Unapologetic insolence from an aging subversive

Unapologetic insolence from an aging subversive

Saturday, 30 March 2013

Journalism - A Future?


























After listening to Mark Colvin deliver the most recent Andrew Olle memorial lecture, and reading this insightful post from Mr Denmore, I am not feeling remotely optimistic about the future of journalism in this country.

 I can see the reputation of this previously noble profession morphing into something resembling that held by used car salesman and purveyors of imitation Persian carpets.

Mr Denmore describes the corporate media trying to convince us that a free press and unrestrained corporate power are one and the same.

They aren’t – never have been and never will, be, but the objectivists out there (and the media moguls who have sold out integrity at the altar of unbridled profit) are working feverishly to convince us that they are.

The biggest threat to a free press in this country is, quite simply, this same unrestrained corporate muscle.

The quickest and most effective way to curtail press freedom is to buy it. If you buy enough media, you can control it. If you own almost all of it, the politicians (and those who elect them) become your playthings.

Unrestrained control of publication becomes a problem when it is owned by a monopoly, especially when that monopoly crosses national boundaries, and is largely unanswerable to any form of national accountability.

That situation is a long way from anything than can be described as a "free" press. It is already upon us in this country.

Colvin’s view is pessimistic also, but for a different reason. He sees the demise of conventional news gathering as we have known it for decades in favour of news sources running the gamut of social media, blogging, and corporate pay-to-view sites such as Fox News.

With this, he sees the end of frank and fearless reporting, sacrificed at the altar of the 24 hour news cycle, and what will sell copy, or lift ratings. The journalistic skills of research, fact-checking, testing the accuracy of information from all sources and exercising care to avoid inadvertent error are no longer employed.

Besides, the cycle is so rapid, that there isn’t time for due diligence.

Colvin has some interesting ideas about crowd-sourcing and the use of social media, but his bottom line is negative.

It looks like it’s up to humble bloggers like you and me to keep the bastards honest.

 Onwards and upwards….

9 comments:

cav said...

Unfortunately (or maybe fortunately) we all know the political leanings of most journalists these days. None are giving a fair and frank airing to both sides of a topic apart from maybe Chris Uhlmann.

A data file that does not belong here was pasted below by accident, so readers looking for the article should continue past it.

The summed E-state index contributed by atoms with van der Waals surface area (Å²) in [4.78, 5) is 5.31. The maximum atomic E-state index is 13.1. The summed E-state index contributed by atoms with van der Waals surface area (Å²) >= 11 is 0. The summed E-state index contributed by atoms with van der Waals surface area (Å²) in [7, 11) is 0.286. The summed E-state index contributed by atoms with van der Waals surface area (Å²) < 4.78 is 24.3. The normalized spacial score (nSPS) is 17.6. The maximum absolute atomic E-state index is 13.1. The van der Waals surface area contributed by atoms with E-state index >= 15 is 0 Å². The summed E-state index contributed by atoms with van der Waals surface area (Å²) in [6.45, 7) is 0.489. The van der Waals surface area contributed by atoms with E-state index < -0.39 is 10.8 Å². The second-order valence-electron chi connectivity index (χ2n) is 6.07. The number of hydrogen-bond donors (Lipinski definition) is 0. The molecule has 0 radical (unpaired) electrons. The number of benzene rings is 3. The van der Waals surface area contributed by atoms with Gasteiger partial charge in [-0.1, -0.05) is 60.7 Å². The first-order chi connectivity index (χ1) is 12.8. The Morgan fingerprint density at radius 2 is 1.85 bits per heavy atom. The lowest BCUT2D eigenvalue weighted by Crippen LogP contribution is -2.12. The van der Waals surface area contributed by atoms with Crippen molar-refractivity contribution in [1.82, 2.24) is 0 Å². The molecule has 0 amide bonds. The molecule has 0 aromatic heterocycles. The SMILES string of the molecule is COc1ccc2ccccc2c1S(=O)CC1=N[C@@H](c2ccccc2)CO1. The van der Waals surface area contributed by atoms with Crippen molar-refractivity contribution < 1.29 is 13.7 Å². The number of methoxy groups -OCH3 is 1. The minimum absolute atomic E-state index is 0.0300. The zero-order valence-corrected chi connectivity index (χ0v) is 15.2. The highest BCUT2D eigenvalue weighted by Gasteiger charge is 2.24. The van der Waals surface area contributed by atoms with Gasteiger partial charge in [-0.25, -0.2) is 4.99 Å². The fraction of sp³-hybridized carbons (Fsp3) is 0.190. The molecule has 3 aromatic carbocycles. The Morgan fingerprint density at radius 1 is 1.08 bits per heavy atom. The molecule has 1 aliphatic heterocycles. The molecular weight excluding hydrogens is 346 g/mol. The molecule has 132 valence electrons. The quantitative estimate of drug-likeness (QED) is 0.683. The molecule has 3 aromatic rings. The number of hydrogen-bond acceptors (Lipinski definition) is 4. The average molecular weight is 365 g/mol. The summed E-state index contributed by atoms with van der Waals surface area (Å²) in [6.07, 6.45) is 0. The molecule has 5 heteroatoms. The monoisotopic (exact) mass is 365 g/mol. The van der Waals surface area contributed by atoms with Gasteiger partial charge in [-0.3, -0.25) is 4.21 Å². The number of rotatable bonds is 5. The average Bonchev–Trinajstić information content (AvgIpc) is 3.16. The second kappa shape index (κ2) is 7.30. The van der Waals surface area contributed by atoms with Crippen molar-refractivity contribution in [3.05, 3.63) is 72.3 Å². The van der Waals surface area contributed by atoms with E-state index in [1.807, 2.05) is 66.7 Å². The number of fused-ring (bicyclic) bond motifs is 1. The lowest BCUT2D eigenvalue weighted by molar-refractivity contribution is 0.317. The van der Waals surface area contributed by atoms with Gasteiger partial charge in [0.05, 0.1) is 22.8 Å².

The market must be the decider of who sells the most papers (and who makes the most money), not a govt appointed body that says what you can and can't print and how you must describe certain events. For example we can't use the terms boat people, illegal immigrants and black people.

If you don't like The Australian then don't buy it. If enough people stop buying The Australian then it will falter like The Age and The SMH.

Anonymous said...

"It looks like it’s up to humble bloggers like you and me to keep the bastards honest".....you may as well pee in the ocean and try to measure the change in depth.

1735099 said...

Cav
The free press and the free market are not the same thing. The end result of monopoly ownership of media (as we are heading towards in this country) is a lack of diversity of opinion. That's a short cut to a totalitarian society. Australia has one of the highest concentrations of media ownership in the world. It's time to break the conglomerates down to improve diversity - not censor them.

cav said...

The same principle still applies 1735099.

If there is only one paper in your area and you don't like it then don't buy it.

A lack of diversity of opinion is in the eye of the beholder.

I could give the same label to the ABC

1735099 said...

Cav
That only makes sense if you regard news as a product. It's not - never has been. The product the newspapers have sold since time immemorial is classified advertising. Since that was colonised by the internet, there is no more product to sell.
Out of desperation to continue to turn a profit, newspapers in general have turned to a set of strategies, including buying (or stealing) private information, making up "news", pandering to fear and prejudice (Bolt makes a very good living out of this) and disguising news as entertainment.
That is not journalism.
Whether I "like" what is published is meaningless. I don't buy the newspaper for entertainment.

Anonymous said...

Ignorance is bliss.....save your money and don't be stressed by something you have SFA control over....don't buy the paper.

1735099 said...

Ignorance is bliss.
You must be an extremely happy chappy...

cav said...

I'm happy.

Probably as a result of stupidity rather than ignorance ;-)

Anonymous said...

1735099....I'm not that happy, nor am I in a state of bliss,but I read this somewhere and you came to mind. "Ignorance can stifle learning, in that a person who falsely believes he or she is knowledgeable will not seek out clarification of his or her beliefs, but rather rely on his or her ignorant position. He or she may also reject valid but contrary information, neither realizing its importance nor understanding it."

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